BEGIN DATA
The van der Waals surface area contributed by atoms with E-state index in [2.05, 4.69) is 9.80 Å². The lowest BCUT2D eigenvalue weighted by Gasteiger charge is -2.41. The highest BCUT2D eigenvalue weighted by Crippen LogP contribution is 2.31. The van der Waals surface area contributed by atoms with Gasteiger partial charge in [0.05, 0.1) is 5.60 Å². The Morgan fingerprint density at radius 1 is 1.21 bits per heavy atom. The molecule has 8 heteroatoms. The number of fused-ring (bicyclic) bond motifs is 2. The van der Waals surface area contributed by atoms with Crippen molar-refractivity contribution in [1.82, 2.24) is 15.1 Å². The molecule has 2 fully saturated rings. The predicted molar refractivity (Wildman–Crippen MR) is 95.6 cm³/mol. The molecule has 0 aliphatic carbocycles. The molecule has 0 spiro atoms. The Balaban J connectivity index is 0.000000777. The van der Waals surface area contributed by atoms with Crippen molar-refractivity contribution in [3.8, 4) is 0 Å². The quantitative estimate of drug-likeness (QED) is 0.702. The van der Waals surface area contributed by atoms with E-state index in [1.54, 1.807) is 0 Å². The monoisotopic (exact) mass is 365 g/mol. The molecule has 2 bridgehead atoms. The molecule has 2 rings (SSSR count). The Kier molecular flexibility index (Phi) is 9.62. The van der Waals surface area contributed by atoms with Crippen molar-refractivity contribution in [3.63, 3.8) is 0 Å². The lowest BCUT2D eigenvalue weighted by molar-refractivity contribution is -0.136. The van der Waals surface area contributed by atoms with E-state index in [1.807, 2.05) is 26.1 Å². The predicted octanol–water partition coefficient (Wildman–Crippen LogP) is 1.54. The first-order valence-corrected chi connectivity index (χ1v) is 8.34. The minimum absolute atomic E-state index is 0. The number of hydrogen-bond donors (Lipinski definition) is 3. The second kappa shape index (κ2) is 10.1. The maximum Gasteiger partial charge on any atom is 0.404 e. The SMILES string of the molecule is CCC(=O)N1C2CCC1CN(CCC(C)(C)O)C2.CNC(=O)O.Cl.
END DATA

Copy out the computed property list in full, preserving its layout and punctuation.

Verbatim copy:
The van der Waals surface area contributed by atoms with E-state index in [2.05, 4.69) is 9.80 Å². The lowest BCUT2D eigenvalue weighted by Gasteiger charge is -2.41. The highest BCUT2D eigenvalue weighted by Crippen LogP contribution is 2.31. The van der Waals surface area contributed by atoms with Gasteiger partial charge in [0.05, 0.1) is 5.60 Å². The Morgan fingerprint density at radius 1 is 1.21 bits per heavy atom. The molecule has 8 heteroatoms. The number of fused-ring (bicyclic) bond motifs is 2. The van der Waals surface area contributed by atoms with Crippen molar-refractivity contribution in [1.82, 2.24) is 15.1 Å². The molecule has 2 fully saturated rings. The predicted molar refractivity (Wildman–Crippen MR) is 95.6 cm³/mol. The molecule has 0 aliphatic carbocycles. The molecule has 0 spiro atoms. The Balaban J connectivity index is 0.000000777. The van der Waals surface area contributed by atoms with Crippen molar-refractivity contribution in [3.8, 4) is 0 Å². The quantitative estimate of drug-likeness (QED) is 0.702. The van der Waals surface area contributed by atoms with E-state index in [1.54, 1.807) is 0 Å². The monoisotopic (exact) mass is 365 g/mol. The molecule has 2 bridgehead atoms. The molecule has 2 rings (SSSR count). The Kier molecular flexibility index (Phi) is 9.62. The van der Waals surface area contributed by atoms with Crippen molar-refractivity contribution in [3.63, 3.8) is 0 Å². The lowest BCUT2D eigenvalue weighted by molar-refractivity contribution is -0.136. The van der Waals surface area contributed by atoms with E-state index in [1.807, 2.05) is 26.1 Å². The predicted octanol–water partition coefficient (Wildman–Crippen LogP) is 1.54. The first-order valence-corrected chi connectivity index (χ1v) is 8.34. The minimum absolute atomic E-state index is 0. The number of hydrogen-bond donors (Lipinski definition) is 3. The second kappa shape index (κ2) is 10.1. The maximum Gasteiger partial charge on any atom is 0.404 e. The SMILES string of the molecule is CCC(=O)N1C2CCC1CN(CCC(C)(C)O)C2.CNC(=O)O.Cl.